Exxon Tells Judge It Will Continue to Fight Climate Fraud Investigations

The company wants a federal judge in New York to reinstate a discovery order allowing it to depose the two AGs investigating the company over climate change.

Exxon will continue fight to derail climate fraud investigations

Exxon is being investigated by the attorneys general of New York and Massachusetts over whether its past statements questioning climate science and downplaying risks to the company constituted a form of fraud. Credit: REUTERS/Toru Hanai

ExxonMobil has told a federal judge in New York that it intends to continue its vigorous legal challenge to climate change fraud investigations by the attorneys general of Massachusetts and New York.

The company wants U.S. District Court Judge Valerie Caproni to reinstate a sweeping discovery order won in a Texas court that would allow it to depose Massachusetts Attorney General Maura Healey and New York Attorney General Eric Schneiderman, as well as dig into the attorneys generals' investigative files on the company.

The latest request comes in the wake of a decision last month by a federal judge in Texas to transfer the case on the grounds that New York is the proper jurisdiction for the proceeding to play out. Exxon explained its decision to continue fighting to derail the two investigations in a joint status letter sent to Caproni on Wednesday.

Healey and Schneiderman both rejected Exxon's view. They said the company's federal complaint should be dismissed because the proper venue for it to fight the two investigations is not in federal court but in state courts in Massachusetts and New York where cases are pending.

Caproni has scheduled a hearing on April 21 for Exxon and the attorneys general to begin formally arguing their positions.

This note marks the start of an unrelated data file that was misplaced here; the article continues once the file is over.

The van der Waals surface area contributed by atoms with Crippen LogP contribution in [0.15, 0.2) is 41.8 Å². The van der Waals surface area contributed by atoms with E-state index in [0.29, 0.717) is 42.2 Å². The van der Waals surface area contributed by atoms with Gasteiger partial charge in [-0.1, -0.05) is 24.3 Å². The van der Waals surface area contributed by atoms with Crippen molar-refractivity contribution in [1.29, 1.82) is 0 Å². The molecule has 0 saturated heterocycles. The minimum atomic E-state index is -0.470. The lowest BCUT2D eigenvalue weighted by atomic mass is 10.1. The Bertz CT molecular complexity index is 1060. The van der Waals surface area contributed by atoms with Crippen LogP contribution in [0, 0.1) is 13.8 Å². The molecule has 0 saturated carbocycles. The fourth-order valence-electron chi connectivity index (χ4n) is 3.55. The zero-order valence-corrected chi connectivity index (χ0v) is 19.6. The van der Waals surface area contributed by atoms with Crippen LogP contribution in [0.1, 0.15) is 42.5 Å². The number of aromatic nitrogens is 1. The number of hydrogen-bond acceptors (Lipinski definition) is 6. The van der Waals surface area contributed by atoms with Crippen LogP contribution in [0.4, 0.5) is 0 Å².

The New York and Massachusetts investigations focus on whether past statements by Exxon questioning climate change science and downplaying risks to the company constituted a form of fraud against the public and its shareholders.

Those investigations prompted Exxon to go to federal court in Texas last year for an order halting the probes.

The company, which is headquartered in Dallas, found a judge sympathetic to its arguments. In a ruling last year, U.S. District Court Judge Ed Kinkeade ordered Healey and Schneiderman to appear for depositions under questioning by Exxon lawyers.  Kinkeade justified the order by saying he thought Healey, especially, had acted in bad faith when opening her  investigation of Exxon

The two attorneys general argued Exxon lacked jurisdiction to fight the case in the Texas court because it was improper to sue them outside of their jurisdictions. Kinkeade finally relented and ordered the case transferred to New York while at the same time signaling his support for Exxon's arguments.

Exxon seized on Kinkeade's suggestions that Healey's actions reflected  prejudice.

"Judge Kinkeade's conclusion remains as valid today as it did last fall," Exxon said in the status letter.

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